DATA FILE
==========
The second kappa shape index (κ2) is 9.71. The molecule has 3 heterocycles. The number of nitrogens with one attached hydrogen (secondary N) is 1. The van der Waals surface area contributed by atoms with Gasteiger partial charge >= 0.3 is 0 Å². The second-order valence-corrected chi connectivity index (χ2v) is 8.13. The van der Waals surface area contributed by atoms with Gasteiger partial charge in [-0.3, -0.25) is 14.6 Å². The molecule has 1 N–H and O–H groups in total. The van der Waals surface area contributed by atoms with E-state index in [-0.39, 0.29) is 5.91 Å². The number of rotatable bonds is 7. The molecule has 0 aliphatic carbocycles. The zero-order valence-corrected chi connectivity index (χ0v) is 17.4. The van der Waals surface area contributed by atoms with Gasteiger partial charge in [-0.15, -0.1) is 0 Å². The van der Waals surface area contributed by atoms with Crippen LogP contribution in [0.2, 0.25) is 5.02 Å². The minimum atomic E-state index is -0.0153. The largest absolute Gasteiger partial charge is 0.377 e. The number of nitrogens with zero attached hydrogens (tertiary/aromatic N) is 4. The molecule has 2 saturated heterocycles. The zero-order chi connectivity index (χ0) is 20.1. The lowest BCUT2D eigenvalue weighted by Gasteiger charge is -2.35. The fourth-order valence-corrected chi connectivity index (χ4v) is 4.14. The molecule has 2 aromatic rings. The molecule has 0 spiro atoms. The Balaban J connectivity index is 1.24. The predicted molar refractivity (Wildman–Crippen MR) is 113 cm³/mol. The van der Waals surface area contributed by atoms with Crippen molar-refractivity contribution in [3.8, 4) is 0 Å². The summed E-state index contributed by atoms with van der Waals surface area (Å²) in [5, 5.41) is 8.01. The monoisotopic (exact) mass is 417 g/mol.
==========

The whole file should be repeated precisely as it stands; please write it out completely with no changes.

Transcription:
The second kappa shape index (κ2) is 9.71. The molecule has 3 heterocycles. The number of nitrogens with one attached hydrogen (secondary N) is 1. The van der Waals surface area contributed by atoms with Gasteiger partial charge >= 0.3 is 0 Å². The second-order valence-corrected chi connectivity index (χ2v) is 8.13. The van der Waals surface area contributed by atoms with Gasteiger partial charge in [-0.3, -0.25) is 14.6 Å². The molecule has 1 N–H and O–H groups in total. The van der Waals surface area contributed by atoms with E-state index in [-0.39, 0.29) is 5.91 Å². The number of rotatable bonds is 7. The molecule has 0 aliphatic carbocycles. The zero-order valence-corrected chi connectivity index (χ0v) is 17.4. The van der Waals surface area contributed by atoms with Gasteiger partial charge in [-0.15, -0.1) is 0 Å². The van der Waals surface area contributed by atoms with Crippen LogP contribution in [0.2, 0.25) is 5.02 Å². The minimum atomic E-state index is -0.0153. The largest absolute Gasteiger partial charge is 0.377 e. The number of nitrogens with zero attached hydrogens (tertiary/aromatic N) is 4. The molecule has 2 saturated heterocycles. The zero-order chi connectivity index (χ0) is 20.1. The lowest BCUT2D eigenvalue weighted by Gasteiger charge is -2.35. The fourth-order valence-corrected chi connectivity index (χ4v) is 4.14. The molecule has 2 aromatic rings. The molecule has 0 spiro atoms. The Balaban J connectivity index is 1.24. The predicted molar refractivity (Wildman–Crippen MR) is 113 cm³/mol. The van der Waals surface area contributed by atoms with Crippen molar-refractivity contribution in [3.8, 4) is 0 Å². The summed E-state index contributed by atoms with van der Waals surface area (Å²) in [5, 5.41) is 8.01. The monoisotopic (exact) mass is 417 g/mol.